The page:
Is he filled with hate? Can he forgive? An extremely important question for the pupils. Everyone in the room would have understood if Junior Nzita had said that he would never be able to forgive those who destroyed his childhood. But he can. How that is possible remains a riddle in the room which everyone takes home with them. It gives strength that Junior Nzita says he has managed it because otherwise the spiral of violence would continue without end.

What is Junior Nzita doing today? He is the UN special ambassador against child soldiers. He works to outlaw the use of children in armed conflicts, has addressed the UN Security Council, is in contact with Ban Ki-Moon and was the main speaker before the EU Parliament on this subject. In 2010 he founded the organisation “Paix pour l’enfance” in the Democratic Republic of the Congo to rescue children who have become orphans through acts of war and undertake trauma work with them. That has been a success. After all, he is an expert. Since 2012 he has supported many campaigns in Africa and Europe as part of the UN “Enfant, pas soldat” campaign.

Junior Nzita is much in demand because he makes a good poster boy. But he can see through it and has refused lucrative offers. Junior Nzita has backbone – instead of being a broken person. That helps us, too, to stand upright. When he goes after three events on this day, he has found friends. That is precisely what he wants to achieve: thoughtful, strengthened pupils.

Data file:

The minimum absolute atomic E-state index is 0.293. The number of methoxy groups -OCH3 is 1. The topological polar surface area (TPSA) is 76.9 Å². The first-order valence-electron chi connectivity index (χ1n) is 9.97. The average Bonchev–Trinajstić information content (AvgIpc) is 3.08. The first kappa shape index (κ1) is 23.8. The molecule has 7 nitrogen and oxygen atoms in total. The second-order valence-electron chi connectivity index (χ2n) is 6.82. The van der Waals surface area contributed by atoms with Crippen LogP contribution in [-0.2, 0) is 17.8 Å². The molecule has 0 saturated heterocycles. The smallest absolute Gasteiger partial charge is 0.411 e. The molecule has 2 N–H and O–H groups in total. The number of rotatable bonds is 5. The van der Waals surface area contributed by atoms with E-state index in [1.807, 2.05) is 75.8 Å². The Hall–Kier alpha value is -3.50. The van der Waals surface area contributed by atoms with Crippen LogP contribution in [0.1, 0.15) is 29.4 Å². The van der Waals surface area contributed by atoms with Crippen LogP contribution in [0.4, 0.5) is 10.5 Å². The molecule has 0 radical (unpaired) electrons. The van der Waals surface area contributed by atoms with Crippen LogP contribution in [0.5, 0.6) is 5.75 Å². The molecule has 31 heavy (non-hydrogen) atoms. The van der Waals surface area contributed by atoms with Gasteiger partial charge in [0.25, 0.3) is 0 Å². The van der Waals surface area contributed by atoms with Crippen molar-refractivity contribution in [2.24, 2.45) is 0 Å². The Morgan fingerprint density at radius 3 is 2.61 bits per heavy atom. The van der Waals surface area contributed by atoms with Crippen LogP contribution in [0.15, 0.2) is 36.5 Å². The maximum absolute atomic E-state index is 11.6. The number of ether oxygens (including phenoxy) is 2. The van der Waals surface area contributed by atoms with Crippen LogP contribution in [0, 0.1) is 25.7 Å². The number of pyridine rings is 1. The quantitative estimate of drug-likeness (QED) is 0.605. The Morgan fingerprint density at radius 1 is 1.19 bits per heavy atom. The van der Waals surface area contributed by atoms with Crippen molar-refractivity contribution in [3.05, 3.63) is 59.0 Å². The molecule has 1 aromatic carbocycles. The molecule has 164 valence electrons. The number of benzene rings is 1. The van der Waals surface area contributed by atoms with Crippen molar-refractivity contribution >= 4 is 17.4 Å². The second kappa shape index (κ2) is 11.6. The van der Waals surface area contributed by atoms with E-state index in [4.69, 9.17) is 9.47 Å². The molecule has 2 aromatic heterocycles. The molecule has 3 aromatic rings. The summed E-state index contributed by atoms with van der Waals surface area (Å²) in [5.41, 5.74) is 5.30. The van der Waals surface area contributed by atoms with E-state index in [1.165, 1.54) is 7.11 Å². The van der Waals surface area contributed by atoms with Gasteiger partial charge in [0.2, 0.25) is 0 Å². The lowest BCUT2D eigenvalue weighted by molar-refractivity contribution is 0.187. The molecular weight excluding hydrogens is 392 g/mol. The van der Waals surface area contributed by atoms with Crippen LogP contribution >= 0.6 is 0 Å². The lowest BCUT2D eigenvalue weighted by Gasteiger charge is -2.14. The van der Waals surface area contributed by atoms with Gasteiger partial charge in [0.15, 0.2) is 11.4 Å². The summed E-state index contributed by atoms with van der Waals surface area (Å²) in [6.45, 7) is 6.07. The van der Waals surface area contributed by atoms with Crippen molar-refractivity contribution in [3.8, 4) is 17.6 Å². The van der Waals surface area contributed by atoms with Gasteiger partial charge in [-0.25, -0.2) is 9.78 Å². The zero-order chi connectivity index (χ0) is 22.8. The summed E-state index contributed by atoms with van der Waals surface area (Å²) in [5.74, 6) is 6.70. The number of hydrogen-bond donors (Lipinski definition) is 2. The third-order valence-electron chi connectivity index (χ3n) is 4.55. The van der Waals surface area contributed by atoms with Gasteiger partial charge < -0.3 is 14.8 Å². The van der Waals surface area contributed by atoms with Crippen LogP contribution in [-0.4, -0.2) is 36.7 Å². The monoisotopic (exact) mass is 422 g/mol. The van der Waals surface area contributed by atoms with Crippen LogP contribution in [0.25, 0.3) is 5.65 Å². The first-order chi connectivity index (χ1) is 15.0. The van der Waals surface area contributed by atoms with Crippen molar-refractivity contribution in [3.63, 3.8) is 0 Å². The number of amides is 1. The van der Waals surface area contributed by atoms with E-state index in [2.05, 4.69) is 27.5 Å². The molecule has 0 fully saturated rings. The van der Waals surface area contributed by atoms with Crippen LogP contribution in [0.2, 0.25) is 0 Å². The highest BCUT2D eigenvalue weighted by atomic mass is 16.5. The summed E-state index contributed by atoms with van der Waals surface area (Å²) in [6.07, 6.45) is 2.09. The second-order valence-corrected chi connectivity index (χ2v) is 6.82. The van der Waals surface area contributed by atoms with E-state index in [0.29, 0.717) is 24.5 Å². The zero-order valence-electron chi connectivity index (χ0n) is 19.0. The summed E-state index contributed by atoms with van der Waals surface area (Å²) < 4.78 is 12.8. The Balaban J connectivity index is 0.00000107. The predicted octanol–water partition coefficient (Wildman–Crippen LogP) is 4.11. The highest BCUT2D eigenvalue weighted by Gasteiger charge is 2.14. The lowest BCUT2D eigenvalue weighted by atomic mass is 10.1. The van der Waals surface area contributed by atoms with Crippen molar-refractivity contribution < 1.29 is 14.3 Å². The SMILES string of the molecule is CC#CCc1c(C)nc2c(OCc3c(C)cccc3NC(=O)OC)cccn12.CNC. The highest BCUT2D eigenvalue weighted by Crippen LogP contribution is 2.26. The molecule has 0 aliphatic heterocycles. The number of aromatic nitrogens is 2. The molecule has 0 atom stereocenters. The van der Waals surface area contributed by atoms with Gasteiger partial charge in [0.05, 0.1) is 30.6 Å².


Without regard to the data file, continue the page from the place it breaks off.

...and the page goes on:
Junior Nzita came to us because of Yannick from class 8. Yannick had seen an exhibition about “Child soldiers in Central Africa” as a nine-year-old. Since then the subject has not let him go. Now it has become the subject of his project for the year. We planned the event with Junior Nzita together.

The visit has turned into an impulse and a special edition of the Maerker was produced. It can be ordered in paper form or as a file from Kerstin Thiele (Thiele(at)waldorfschule-mv.de

About the author: Michael Benner teaches history, social studies and geography at the Märkisches Viertel Free Waldorf School in Berlin and founded the student company Steinbrücke GbR which trades in precious stones.

www.steinbruecke.de | www.sinnestäuschung-gibt-es-nicht.de

Note: Junior Nzita Nsuami wrote the book Wenn ich mein Leben als Kindersoldat erzählen könnte which can be ordered from Deutscher Versöhnungsbund: www.versoehnungsbund.de/buch/1503, ISBN: 978-3-906821-01-6